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The foregoing provides a logical foundation and background for the reasoning behind SB 731. First and foremost, we must continuously remind ourselves that all people are human with certain unalienable rights and deserve to be treated humanely even if they are behind bars. People there do not lose their humanity. They are still human. We must clearly acknowledge that those who commit crimes must receive penalties and punishment in proportion to those crimes. At the same time, we must understand that the prison system should also promote the concept of redemption and that second chances will provide opportunities for the previously incarcerated to be able to be meaningful contributors to the communities where they eventually reside. When one has employment that earns fair, living wages, such a person (at the very least) will be paying taxes from which we all benefit instead of having taxes used to house them in prison. 

The consequence of better wages for all who seek employment means more people can be housed, fewer people will be burdens upon society or find themselves on the streets. Parents can live in neighborhoods with better schools and supervised recreational activities for their children who can achieve promising futures which don't lead to crime and violence, the crime rate being mitigated as a result of such efforts. Another point not frequently considered is that the gross domestic product is and will continue to be adversely affected by the road blocks that interfere with potentially excellent workers utilizing the purchasing power that would be garnered from the salaries they could earn from jobs they are qualified to hold.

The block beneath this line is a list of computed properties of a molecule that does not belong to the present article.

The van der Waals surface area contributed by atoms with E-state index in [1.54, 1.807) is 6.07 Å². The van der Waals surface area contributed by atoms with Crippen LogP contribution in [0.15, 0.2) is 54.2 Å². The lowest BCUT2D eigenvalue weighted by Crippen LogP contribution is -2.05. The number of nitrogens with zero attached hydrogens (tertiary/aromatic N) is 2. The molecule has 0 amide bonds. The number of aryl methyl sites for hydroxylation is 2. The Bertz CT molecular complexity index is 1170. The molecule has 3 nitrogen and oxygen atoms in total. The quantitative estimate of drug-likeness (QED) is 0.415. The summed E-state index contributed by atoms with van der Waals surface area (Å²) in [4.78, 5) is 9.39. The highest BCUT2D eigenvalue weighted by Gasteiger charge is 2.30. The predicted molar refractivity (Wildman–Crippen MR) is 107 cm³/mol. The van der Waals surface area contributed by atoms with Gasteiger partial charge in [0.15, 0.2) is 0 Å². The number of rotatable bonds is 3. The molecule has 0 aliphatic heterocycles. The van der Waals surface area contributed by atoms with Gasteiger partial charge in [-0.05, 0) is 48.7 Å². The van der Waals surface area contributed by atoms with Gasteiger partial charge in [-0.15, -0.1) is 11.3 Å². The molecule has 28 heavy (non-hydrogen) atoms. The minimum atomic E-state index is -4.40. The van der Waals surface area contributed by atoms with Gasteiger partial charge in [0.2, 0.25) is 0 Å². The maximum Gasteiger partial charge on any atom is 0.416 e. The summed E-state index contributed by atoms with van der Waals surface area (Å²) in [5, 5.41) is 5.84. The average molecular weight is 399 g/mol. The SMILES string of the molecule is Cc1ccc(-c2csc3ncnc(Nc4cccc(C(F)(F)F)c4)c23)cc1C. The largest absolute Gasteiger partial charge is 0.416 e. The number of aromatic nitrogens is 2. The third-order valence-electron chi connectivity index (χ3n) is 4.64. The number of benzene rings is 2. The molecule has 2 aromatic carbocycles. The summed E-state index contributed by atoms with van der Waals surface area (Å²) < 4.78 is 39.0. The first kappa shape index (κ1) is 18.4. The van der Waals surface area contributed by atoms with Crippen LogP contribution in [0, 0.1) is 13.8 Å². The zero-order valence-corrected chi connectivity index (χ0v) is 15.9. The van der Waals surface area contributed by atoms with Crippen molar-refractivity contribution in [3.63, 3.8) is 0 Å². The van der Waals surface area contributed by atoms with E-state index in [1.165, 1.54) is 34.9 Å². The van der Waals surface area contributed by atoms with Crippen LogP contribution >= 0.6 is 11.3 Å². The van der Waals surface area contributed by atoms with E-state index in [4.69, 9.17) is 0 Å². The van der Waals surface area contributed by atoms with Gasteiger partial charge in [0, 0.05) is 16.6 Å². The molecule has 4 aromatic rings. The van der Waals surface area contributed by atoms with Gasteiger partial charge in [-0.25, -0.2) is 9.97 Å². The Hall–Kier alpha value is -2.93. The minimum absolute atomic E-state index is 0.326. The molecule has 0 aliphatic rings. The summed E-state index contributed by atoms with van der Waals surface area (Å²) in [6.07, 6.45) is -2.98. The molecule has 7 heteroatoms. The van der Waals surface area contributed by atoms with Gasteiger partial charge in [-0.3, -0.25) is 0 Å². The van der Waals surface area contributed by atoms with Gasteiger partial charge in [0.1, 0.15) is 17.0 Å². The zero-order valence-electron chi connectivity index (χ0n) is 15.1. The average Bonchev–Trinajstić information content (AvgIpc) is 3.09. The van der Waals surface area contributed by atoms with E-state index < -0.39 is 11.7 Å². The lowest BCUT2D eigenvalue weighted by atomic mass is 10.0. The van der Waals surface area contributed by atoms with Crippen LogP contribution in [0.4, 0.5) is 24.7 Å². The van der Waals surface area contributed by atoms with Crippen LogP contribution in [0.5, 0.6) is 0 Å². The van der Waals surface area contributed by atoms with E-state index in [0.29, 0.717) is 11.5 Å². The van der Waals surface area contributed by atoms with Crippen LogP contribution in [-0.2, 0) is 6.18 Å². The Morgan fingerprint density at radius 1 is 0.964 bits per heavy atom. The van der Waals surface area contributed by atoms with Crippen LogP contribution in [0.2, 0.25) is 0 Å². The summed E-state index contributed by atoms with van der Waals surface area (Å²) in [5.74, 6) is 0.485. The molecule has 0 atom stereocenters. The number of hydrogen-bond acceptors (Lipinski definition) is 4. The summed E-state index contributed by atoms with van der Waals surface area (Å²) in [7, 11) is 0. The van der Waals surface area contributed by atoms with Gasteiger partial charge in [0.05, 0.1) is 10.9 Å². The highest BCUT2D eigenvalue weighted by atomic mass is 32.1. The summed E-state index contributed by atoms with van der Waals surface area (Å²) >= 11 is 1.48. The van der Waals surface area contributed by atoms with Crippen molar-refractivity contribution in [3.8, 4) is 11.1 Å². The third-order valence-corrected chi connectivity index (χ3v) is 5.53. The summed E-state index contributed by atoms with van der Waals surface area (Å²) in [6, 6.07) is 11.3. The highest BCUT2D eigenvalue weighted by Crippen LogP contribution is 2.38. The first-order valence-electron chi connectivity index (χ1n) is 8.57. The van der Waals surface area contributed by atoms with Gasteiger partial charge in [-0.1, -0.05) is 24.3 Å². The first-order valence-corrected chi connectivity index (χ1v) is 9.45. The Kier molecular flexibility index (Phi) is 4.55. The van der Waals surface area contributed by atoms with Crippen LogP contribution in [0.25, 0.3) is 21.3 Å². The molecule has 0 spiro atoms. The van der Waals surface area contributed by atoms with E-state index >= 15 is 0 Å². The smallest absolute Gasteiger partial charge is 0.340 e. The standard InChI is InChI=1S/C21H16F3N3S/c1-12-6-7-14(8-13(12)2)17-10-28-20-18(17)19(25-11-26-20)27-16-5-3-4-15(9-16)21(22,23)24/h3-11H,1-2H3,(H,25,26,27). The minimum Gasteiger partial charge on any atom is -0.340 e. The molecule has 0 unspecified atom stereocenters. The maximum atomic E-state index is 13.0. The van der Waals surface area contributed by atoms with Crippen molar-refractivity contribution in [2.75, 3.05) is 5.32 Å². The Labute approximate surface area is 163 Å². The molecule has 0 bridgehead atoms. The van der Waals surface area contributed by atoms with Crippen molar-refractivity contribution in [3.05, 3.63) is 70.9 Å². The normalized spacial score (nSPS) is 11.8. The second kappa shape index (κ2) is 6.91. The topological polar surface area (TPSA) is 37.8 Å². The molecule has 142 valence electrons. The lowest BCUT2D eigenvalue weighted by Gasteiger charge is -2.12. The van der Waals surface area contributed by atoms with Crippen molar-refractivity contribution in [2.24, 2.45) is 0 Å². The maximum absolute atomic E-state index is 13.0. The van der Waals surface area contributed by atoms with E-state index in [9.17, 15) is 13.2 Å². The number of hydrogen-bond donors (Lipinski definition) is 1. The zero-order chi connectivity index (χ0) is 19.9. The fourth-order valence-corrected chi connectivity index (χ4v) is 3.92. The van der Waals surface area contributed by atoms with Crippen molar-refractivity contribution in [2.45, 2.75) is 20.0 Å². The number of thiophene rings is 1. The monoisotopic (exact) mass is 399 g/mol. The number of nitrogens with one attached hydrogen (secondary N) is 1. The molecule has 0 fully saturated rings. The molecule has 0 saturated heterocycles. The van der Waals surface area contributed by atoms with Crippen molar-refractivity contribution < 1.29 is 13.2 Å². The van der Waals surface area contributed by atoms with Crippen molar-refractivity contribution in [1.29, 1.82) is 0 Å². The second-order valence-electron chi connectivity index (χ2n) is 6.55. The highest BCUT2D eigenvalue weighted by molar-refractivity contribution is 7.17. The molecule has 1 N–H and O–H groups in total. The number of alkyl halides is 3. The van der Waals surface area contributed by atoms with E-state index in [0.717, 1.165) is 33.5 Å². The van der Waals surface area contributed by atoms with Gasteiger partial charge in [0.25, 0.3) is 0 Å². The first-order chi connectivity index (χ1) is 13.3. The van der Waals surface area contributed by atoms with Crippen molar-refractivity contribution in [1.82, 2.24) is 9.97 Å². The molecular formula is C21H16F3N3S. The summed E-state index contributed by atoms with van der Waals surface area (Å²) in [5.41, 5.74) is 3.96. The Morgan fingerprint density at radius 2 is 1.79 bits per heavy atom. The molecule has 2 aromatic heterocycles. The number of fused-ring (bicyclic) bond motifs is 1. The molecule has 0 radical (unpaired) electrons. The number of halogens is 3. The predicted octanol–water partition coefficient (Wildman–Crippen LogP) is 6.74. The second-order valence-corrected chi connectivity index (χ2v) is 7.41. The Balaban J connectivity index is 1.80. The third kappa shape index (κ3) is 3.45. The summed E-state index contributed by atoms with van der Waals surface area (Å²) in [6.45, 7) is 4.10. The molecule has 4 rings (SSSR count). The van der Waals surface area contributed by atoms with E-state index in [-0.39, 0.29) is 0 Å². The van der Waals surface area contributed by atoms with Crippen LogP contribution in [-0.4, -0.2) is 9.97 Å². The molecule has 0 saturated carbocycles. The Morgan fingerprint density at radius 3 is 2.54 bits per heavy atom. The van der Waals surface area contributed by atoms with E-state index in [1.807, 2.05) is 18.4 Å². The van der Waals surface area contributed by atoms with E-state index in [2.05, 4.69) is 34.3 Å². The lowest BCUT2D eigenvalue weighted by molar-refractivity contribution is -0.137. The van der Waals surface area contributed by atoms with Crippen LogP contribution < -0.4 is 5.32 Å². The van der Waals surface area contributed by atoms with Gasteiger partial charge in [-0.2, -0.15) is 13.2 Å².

These are achievable goals. There may never be full employment but offering viable ways for the formerly incarcerated to avoid recidivism and obtain meaningful and fulfilling employment are worthy goals that will lead to a reduction in the unemployed numbers.

The concepts behind Sen. Durazo's bill are not new. It has, however, taken this prominent and powerful woman (backed by her colleagues and other cohorts along with numerous organizations whose goals are to provide a safer, juster society that will treat its citizens with fairness and compassion, sensitivity, and altruism) to bring this issue to the fore in a way that can no longer be ignored. 

One such organization is Californians for Safety and Justice which promotes a program entitled Getting Back to Work: Revamping the Economy by Removing Past Records. To quote from its stated guiding principles,

"[E]stimates. . .show that at a minimum, California loses $20 billion from the state economy as a result of policies that disenfranchise potential workers with past conviction records. But this is just the tip of the iceberg--these statistics [from 2021] leave out many of the ways old records limit individuals' employment, and California's economic potential."

We cannot and must not be judged by our worst mistakes. Our history, unfortunately, shows us that we have veered from such goal. Even the Bible tells of Cities of Refuge wherein its inhabitants were provided second chances, a lesson we should still take to heart.

Supporting SB 731 is one step toward achieving that objective. Each of us can help by contacting our own California State Senators and Assemblymembers to prevail upon them to back (and even co-sponsor) such legislation. Let Sen. Durazo know that we approve of what she is hoping to accomplish through her selfless and courageous leadership.

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Sealing prison records to create a more progressive, fair, and compassionate justice system is certainly a step we must take. We can do this by helping our leaders get this SB 371 passed into law.

Rosemary Jenkins